If you had the chance to star in a commercial, what would you choose to advertise?
A brilliant time management system that I came up with that will save everyone thousands of hours a year and make me enough of a billionaire so I can stay home and write full-time!

What is your favorite kind of hard candy?
Werther's Originals - oh yeah!

Thursday, October 25, 2007

A Laugh for Thursday

OK, my neighbors are officially insane. I mean, I don't know them or anything (we live out in the countryside, where you sort of wave to people as they drive by, and have a vague idea of who lives where, but you don't hang out on the porch and chat with everyone in the neighborhood...). However, now I am certain that the couple who lives on the corner, in the big gray house, is insane. How do I know this? Well, as of last night, their Christmas lights are up.

No, I'm not kidding. And no, the lights aren't orange, in some kind of Halloween spirit. They are 100% red, twinkly Christmas lights. Strung along the wooden fence that runs the length of their property. With a big wreath or something right in the middle. It was 70 degrees two days ago!!

I'm all for the holiday celebration, but could we maybe wait until most of the leaves are off the trees? Or until after Daylight Savings' Time changes back? Or until the calendar switches to November, at the very least??



Marianne found this yesterday, and I have to share. Especially if you're a cat person, you'll appreciate it!


By the way, you should visit Marianne's "fun page" anyway. She has some good stuff there. Enjoy!

Wednesday, October 24, 2007

Writers' Wednesday: An Interview with Ryan O'Donnell

Welcome to Writers' Wednesday, and another author interview! I'm especially pleased to introduce today's featured author, not only because he's a local author to my area (NY's Hudson Valley), but also because he's 17 years old and just self-published his first novel! [I can barely remember what I was doing when I was 17, but it sure wasn't writing a complete novel and having the gumption and focus to get it published.]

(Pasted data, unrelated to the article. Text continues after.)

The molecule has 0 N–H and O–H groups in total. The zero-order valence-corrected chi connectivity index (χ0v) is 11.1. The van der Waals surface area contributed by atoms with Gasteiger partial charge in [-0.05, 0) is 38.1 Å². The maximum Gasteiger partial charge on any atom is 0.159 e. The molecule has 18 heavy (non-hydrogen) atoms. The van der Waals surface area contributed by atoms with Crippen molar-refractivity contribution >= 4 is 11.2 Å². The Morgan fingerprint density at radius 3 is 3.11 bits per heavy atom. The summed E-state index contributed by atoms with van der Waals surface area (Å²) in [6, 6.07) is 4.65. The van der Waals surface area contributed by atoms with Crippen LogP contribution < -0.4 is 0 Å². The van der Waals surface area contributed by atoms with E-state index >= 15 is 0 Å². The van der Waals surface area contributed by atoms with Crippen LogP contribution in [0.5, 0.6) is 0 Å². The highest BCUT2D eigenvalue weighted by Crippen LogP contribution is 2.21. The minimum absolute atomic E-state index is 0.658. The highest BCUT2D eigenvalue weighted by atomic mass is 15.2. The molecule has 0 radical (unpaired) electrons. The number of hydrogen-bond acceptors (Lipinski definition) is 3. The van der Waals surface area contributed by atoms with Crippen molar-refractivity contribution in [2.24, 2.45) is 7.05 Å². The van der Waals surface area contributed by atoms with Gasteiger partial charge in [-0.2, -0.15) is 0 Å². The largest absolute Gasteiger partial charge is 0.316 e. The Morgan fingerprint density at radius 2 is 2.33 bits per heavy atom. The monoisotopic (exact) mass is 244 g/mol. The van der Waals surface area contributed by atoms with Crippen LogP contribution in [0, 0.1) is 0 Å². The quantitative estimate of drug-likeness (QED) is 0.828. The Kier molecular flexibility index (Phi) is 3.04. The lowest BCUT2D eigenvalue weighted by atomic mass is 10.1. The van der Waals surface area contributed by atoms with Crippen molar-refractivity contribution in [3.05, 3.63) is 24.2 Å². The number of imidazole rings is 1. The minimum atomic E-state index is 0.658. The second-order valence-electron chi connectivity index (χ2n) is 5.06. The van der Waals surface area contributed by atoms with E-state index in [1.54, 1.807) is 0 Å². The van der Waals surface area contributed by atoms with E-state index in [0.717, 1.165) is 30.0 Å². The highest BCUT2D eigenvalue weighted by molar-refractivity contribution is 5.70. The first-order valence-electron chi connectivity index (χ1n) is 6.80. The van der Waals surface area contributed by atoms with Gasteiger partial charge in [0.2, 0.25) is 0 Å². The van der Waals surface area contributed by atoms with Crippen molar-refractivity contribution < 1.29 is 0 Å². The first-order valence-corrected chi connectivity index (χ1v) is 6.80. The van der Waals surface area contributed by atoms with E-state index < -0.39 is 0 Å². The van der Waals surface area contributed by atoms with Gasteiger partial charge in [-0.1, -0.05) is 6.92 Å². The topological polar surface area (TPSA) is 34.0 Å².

Draw up a chair and stay a while...and please leave Ryan a comment when you're through!

Hi Ryan...can you tell us a little about your background?

My name is Ryan Michael O’Donnell and I am a senior at Port Jervis High School in New York. I’m seventeen currently, I’ll be eighteen this November. I was born in Port Jervis, New York, and during the course of my early childhood my family and I moved to Cody, Wyoming. We lived there for six or seven years before we returned to Port Jervis and we’ve been here ever since.

When did you first begin writing? Was there an event or moment in your life that triggered your desire to write?

I’ve been writing for mostly school reasons for as long as I can remember. However, when I came upon my 8th grade year my English teacher at the time, Mrs. Wooley, gave our class a collaborative assignment in which we broke up into groups of two, then had to write a short story either from scratch, or based off of something we enjoy. Writing the joint story was a wonderful experience for me, but at the same time when it was complete I wasn’t satisfied. It set a goal that lingered within me. Write a novel from my mind, not from the mind of another. My fire to accomplish this task was finally kindled when was walking home from a friend’s house during the late afternoon. I had a sudden explosion of characters in my mind, along with flashes of powerful, emotional battle, all at once. These characters lacked names and one in particular received his name from a street sign I gazed at while this influx occurred: Marcus Holbrook, the mentor to the main character in Turalus. His last name taken from Holbrook Street, which neighbors my own.

How do you go about developing your characters?